Asia Art Tours: Lastly, I always remember what scholar Eli Friedman told me in our interview on the (then jailed) labor activist Xiangzi, that (I’m paraphrasing) we never know what international protests, dissent or direct action can effectively pressure China, so we just have to keep trying to find new pressure points. For activists working on labor, Xinjiang, Hong Kong, Tibet or other China issues what advice do you have for finding these pressure points, and how to use them when they are found?
Chuang(闯): We think that any politics built around “pressuring” states or corporations to act better is going to be a losing game. Think, for example, of the giant global protests nearly two decades ago when the US invaded Iraq. There were enormous demonstrations in countries across the world. All kinds of diplomatic pressure emerged, many nations refused to join the US-led effort, anti-war groups sprouted up across the US itself and organized continually as the war began and dragged on. And it did absolutely nothing. States and the capitalists that sit behind them simply aren’t beholden to any rules of etiquette other than the ones they set for themselves. So, at the very best, an “effective” pressure point in this sense means begging that one fraction of the capitalist class punish another one for stepping out of line. This sort of appeal to the state is, effectively, what a lot of activists have been pursuing with regard to China’s crackdown in Hong Kong and its violent assimilationist projects in Xinjiang, Tibet and now Mongolia. Hopefully at least some of these activists are a bit embarrassed that those most ready to condemn China alongside them have been the most notorious of conservative politicians and domestic capitalists. This should be enough evidence that the idea of “pressure points” is a losing strategy, all around.
A lot of “socialists” today are also falling into this trap, though, from the opposite end: thinking that “anti-imperialism” means taking one side in what is really a building inter-imperialist conflict. They point to the hypocrisy of supposed leftists sharing articles by notorious, lunatic anti-communists like Adrian Zenz about Xinjiang, for example, or they share pictures of Hong Kong protestors waving American flags. These are easy targets, but they’re real targets, because so many people are making these basic mistakes and appealing to conservative forces who also oppose “Chinese authoritarianism” out of economic interest or because of their far-right evangelical ideology—despite the fact that these are the same people pushing for the passage of laws that illegalize far-left organizing in Europe and the US! But it’s equally idiotic to make the equivalent error in the opposite direction, jumping to the defense of the Chinese state, ignoring the crackdown on feminists, workers’ centers and Marxist student groups, or denying outright what is going on in Xinjiang.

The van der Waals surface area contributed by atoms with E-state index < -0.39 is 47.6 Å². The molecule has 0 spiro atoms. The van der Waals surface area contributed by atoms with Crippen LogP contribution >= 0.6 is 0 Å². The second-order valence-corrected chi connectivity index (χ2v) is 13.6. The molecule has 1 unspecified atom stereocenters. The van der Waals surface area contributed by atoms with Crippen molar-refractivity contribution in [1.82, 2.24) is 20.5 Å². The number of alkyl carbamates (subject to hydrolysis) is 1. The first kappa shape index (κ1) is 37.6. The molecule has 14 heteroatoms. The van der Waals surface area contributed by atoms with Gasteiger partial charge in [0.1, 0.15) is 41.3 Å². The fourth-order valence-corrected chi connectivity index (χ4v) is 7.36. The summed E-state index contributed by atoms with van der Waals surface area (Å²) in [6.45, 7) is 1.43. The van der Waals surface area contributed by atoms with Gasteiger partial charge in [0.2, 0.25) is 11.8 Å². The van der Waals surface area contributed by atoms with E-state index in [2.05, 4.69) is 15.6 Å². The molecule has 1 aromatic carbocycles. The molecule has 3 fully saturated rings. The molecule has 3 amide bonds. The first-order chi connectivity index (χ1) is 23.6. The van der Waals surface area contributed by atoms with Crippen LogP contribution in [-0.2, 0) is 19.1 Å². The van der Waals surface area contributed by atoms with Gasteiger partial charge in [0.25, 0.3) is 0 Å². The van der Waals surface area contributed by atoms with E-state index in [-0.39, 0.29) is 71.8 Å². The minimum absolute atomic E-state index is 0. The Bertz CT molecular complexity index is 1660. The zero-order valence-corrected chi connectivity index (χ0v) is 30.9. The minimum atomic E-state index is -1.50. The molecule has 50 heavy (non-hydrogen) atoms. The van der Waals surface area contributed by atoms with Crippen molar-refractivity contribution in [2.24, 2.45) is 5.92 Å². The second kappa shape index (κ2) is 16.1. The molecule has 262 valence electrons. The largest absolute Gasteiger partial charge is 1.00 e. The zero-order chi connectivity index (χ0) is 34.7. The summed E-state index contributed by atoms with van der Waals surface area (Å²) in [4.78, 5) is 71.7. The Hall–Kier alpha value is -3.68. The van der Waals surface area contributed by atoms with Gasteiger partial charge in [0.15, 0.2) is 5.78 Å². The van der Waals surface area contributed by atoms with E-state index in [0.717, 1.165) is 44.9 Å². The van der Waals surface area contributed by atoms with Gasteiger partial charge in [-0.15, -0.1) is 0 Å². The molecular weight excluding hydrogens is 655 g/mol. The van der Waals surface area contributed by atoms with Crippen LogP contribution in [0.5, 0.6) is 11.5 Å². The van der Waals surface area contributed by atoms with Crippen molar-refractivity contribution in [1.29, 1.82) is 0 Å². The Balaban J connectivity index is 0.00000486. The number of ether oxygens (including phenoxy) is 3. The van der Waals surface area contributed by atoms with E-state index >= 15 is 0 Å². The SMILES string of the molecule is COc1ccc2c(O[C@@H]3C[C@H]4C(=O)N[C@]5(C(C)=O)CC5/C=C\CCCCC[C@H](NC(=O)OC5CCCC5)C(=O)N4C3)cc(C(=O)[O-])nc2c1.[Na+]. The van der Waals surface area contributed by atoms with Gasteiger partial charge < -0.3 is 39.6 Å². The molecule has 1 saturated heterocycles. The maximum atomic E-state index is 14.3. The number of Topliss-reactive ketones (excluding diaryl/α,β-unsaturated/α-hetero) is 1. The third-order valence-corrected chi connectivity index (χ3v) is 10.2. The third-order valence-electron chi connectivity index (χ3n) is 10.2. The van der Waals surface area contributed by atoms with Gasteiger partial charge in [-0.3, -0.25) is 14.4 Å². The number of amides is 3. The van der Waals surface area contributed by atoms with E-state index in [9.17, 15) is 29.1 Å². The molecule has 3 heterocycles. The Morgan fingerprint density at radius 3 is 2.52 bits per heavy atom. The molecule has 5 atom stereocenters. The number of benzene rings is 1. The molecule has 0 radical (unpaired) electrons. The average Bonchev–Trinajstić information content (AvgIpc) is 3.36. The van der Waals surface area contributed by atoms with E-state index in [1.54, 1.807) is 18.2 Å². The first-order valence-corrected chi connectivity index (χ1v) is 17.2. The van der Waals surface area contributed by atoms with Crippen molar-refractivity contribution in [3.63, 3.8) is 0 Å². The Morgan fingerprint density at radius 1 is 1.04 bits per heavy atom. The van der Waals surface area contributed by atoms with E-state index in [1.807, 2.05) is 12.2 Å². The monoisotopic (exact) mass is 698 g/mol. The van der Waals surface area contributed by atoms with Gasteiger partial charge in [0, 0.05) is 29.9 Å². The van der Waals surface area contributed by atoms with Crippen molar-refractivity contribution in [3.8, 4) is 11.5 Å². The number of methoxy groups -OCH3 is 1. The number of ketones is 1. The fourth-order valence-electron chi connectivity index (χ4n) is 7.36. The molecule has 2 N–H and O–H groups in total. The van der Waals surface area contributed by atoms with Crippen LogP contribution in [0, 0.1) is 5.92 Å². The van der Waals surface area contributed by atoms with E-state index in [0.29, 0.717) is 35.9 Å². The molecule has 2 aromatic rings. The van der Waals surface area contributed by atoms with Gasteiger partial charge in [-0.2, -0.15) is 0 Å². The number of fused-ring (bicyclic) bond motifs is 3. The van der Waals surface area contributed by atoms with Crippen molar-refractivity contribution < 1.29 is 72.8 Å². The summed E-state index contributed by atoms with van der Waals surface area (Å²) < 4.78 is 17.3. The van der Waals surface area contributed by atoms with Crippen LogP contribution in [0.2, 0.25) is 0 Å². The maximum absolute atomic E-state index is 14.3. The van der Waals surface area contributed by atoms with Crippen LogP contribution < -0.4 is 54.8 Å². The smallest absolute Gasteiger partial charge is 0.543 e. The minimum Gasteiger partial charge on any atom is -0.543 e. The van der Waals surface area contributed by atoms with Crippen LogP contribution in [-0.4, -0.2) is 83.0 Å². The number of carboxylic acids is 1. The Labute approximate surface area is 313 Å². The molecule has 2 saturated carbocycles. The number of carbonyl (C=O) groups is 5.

A lot of “socialists” today are also falling into this trap, though, from the opposite end: thinking that “anti-imperialism” means taking one side in what is really a building inter-imperialist conflict.
Against all this, we think it’s more strategic to ask how and where communists can build real power in the midst of ongoing global uprisings in a way that doesn’t just get washed away into a generic push for “progressive” social policies, or roped into supporting one faction in a global inter-capitalist conflict. An important part of this is establishing lines of communication and mutual understanding while, in doing so, honing our understanding of global capitalism and its myriad conflicts. As mentioned above, this is really still a project in its earliest stages, but laying the groundwork is essential and we’ve already seen some great, inspiring results—for instance, some of the crossover effects between the uprising in the US and the one in Hong Kong a year earlier. Hopefully these sorts of interactions can gain depth and breadth over time, particularly as unrest continues to build worldwide.
And this is another important part of the project: participating in these cycles of unrest where you are at. If you really want to show “solidarity” with China, you’re wasting your time trying to appeal to the better nature of governing elites. If this is your idea of solidarity, you’ll ultimately be embarrassed by the results. You’d do better to go join the frontlines and defend the rioters burning down the police station and looting the Target in Minneapolis; kick back teargas canisters as the crowd smashes the luxury shops all down the Champs-Élysées; hurl bricks into the retreating line of riot cops in Bandung, Indonesia; storm federal buildings with the feminists in Mexico City. Wherever you are, the best solidarity is built from the blood and sweat that goes into making territories increasingly ungovernable, regardless of how well you intellectually understand, for example, that the struggle against racism in the US is structurally linked to the struggle against austerity labor laws in Indonesia and the struggle for so-called “democracy” in Hong Kong. Don’t waste your time looking for “pressure points” or petitioning your leaders. Instead, build power wherever and however you can.
- Also check out Matt’s podcast, The Arts of Travel, for interviews about politics, art, and radical left activism throughout Asia. We especially recommend the November 15th interview with Geoff Aung, “On The Capitalist Dreamworlds and Nightmares of Myanmar.”